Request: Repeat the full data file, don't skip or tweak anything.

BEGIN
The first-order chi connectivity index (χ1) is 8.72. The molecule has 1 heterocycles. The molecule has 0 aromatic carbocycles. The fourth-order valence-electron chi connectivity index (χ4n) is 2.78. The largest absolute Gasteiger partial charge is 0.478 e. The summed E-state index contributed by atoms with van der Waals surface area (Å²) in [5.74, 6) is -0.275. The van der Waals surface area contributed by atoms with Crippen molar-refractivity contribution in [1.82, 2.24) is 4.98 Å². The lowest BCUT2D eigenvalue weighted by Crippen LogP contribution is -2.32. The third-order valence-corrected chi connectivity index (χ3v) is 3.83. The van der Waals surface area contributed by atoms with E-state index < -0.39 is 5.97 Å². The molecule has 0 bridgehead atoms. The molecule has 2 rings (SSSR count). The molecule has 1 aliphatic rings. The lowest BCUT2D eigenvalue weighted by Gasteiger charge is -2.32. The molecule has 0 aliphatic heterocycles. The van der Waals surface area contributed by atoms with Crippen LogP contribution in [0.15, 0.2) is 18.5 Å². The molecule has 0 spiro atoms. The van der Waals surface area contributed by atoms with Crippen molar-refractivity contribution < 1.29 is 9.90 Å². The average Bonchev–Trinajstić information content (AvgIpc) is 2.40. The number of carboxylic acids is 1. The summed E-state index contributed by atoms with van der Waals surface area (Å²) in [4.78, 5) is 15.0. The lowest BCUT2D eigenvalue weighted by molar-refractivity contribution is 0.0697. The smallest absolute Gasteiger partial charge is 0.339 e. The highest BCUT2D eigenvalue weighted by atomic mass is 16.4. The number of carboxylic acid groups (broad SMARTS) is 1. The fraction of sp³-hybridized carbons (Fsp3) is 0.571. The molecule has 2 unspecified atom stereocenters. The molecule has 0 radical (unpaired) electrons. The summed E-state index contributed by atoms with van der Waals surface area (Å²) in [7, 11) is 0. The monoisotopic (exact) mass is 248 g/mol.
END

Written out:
The first-order chi connectivity index (χ1) is 8.72. The molecule has 1 heterocycles. The molecule has 0 aromatic carbocycles. The fourth-order valence-electron chi connectivity index (χ4n) is 2.78. The largest absolute Gasteiger partial charge is 0.478 e. The summed E-state index contributed by atoms with van der Waals surface area (Å²) in [5.74, 6) is -0.275. The van der Waals surface area contributed by atoms with Crippen molar-refractivity contribution in [1.82, 2.24) is 4.98 Å². The lowest BCUT2D eigenvalue weighted by Crippen LogP contribution is -2.32. The third-order valence-corrected chi connectivity index (χ3v) is 3.83. The van der Waals surface area contributed by atoms with E-state index < -0.39 is 5.97 Å². The molecule has 0 bridgehead atoms. The molecule has 2 rings (SSSR count). The molecule has 1 aliphatic rings. The lowest BCUT2D eigenvalue weighted by Gasteiger charge is -2.32. The molecule has 0 aliphatic heterocycles. The van der Waals surface area contributed by atoms with Crippen LogP contribution in [0.15, 0.2) is 18.5 Å². The molecule has 0 spiro atoms. The van der Waals surface area contributed by atoms with Crippen molar-refractivity contribution < 1.29 is 9.90 Å². The average Bonchev–Trinajstić information content (AvgIpc) is 2.40. The number of carboxylic acids is 1. The summed E-state index contributed by atoms with van der Waals surface area (Å²) in [4.78, 5) is 15.0. The lowest BCUT2D eigenvalue weighted by molar-refractivity contribution is 0.0697. The smallest absolute Gasteiger partial charge is 0.339 e. The highest BCUT2D eigenvalue weighted by atomic mass is 16.4. The number of carboxylic acid groups (broad SMARTS) is 1. The fraction of sp³-hybridized carbons (Fsp3) is 0.571. The molecule has 2 unspecified atom stereocenters. The molecule has 0 radical (unpaired) electrons. The summed E-state index contributed by atoms with van der Waals surface area (Å²) in [7, 11) is 0. The monoisotopic (exact) mass is 248 g/mol.